Elke Brendel is a Professor of Philosophy and Chair of Logic and Metaphysics at the University of Bonn, Germany.
She has published numerous books and articles on topics in logic, epistemology, philosophy of language, metaphysics, and meta-philosophy.
She has worked on logical and semantic paradoxes, theories of truth and knowledge, epistemic contextualism and relativism,
and on semantic and epistemic aspects of disagreement. Her main research interests also include the study of philosophical and scientific thought experiments.
In particular, she has worked on the logical structure of thought experiments and on the question of how to rationally assess the success and failure
of thought experiments.
James Robert Brown
James Robert Brown is a Professor of Philosophy at the University of Toronto.
His interests include a wide range of topics in the philosophy of science and mathematics:
thought experiments, foundational issues in mathematics and physics, visual reasoning,
and issues involving science and society, such as the role of commercialization in medical research.
His books include: The Rational and the Social (Routledge 1989), The Laboratory of the Mind: Thought Experiments in the Natural Science
(Routledge 1991/2010), Smoke and Mirrors: How Science Reflects Reality (Routledge 1994), Philosophy of Mathematics: An Introduction to the World of Proofs and Pictures
(Routledge 1999/2008), Who Rules in Science: A Guide to the Wars (Harvard 2001), Platonism, Naturalism and Mathematical Knowledge (Routledge 2012),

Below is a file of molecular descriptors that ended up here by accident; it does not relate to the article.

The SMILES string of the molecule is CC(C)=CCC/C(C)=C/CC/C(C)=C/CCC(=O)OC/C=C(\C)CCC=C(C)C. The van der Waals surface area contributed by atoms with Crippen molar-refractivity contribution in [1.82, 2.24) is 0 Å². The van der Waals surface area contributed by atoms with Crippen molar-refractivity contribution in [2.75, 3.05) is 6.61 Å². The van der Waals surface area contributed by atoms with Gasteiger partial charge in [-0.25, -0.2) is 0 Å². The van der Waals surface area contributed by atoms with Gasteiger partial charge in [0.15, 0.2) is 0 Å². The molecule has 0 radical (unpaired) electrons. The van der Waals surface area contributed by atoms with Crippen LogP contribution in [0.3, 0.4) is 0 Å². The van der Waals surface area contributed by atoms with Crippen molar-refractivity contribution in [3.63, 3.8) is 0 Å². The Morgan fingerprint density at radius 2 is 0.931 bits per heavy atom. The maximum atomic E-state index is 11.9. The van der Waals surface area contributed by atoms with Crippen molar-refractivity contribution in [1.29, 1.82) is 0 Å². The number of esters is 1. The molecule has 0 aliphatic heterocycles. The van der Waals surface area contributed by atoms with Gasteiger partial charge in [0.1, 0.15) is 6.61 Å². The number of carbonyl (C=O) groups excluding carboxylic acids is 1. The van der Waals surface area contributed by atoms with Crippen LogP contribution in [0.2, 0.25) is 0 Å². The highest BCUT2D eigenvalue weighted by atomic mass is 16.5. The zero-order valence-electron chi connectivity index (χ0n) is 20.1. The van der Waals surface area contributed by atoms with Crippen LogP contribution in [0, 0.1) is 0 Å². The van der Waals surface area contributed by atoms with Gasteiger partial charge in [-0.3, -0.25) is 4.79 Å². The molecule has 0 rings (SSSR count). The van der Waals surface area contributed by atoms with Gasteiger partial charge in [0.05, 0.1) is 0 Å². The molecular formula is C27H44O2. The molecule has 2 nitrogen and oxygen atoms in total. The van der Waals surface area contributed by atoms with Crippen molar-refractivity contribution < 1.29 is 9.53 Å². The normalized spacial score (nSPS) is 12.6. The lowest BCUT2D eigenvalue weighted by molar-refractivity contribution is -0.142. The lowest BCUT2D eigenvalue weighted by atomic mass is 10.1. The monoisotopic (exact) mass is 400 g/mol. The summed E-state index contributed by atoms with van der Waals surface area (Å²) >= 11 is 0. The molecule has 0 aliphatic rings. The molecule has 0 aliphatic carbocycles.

and most recently, he co-edited (with Stuart and Fehige) The Routledge Companion to Thought Experiments. He has been elected to the Royal Society of Canada,
the German Academy of Sciences (Leopoldina), and L'Académie Internationale de Philosophie des Sciences.
In the face of all evidence to the contrary, he advocates a Platonic account of thought experiments.
John D. Norton
John D. Norton is Distinguished Professor of History and Philosophy of Science at the University of Pittsburgh.
He is a past Chair of his department and a past Director of the Center for Philosophy of Science at the University of Pittsburgh.
He has worked extensively in the history of relativity theory and gave the first analysis of Einstein's "Zurich Notebook," in which Einstein preserved
the private calculations that led him to general relativity. He has also worked on general topics in philosophy of space and time,
including the "hole argument" against spacetime substantialism. He has mounted an extended historical and philosophical rebuttal of the present
consensus that there are deep connections between the abstract notion of information and the physical quantity of thermodynamic entropy.
In general philosophy of science, he defends a "material theory of induction" according to which there are no universal rules of inductive inference.
Rather, inductive inferences are warranted locally by facts in the pertinent domain. In the face of all evidence to the contrary,
he has elaborated and defended a view of thought experiments as merely picturesque argumentation.
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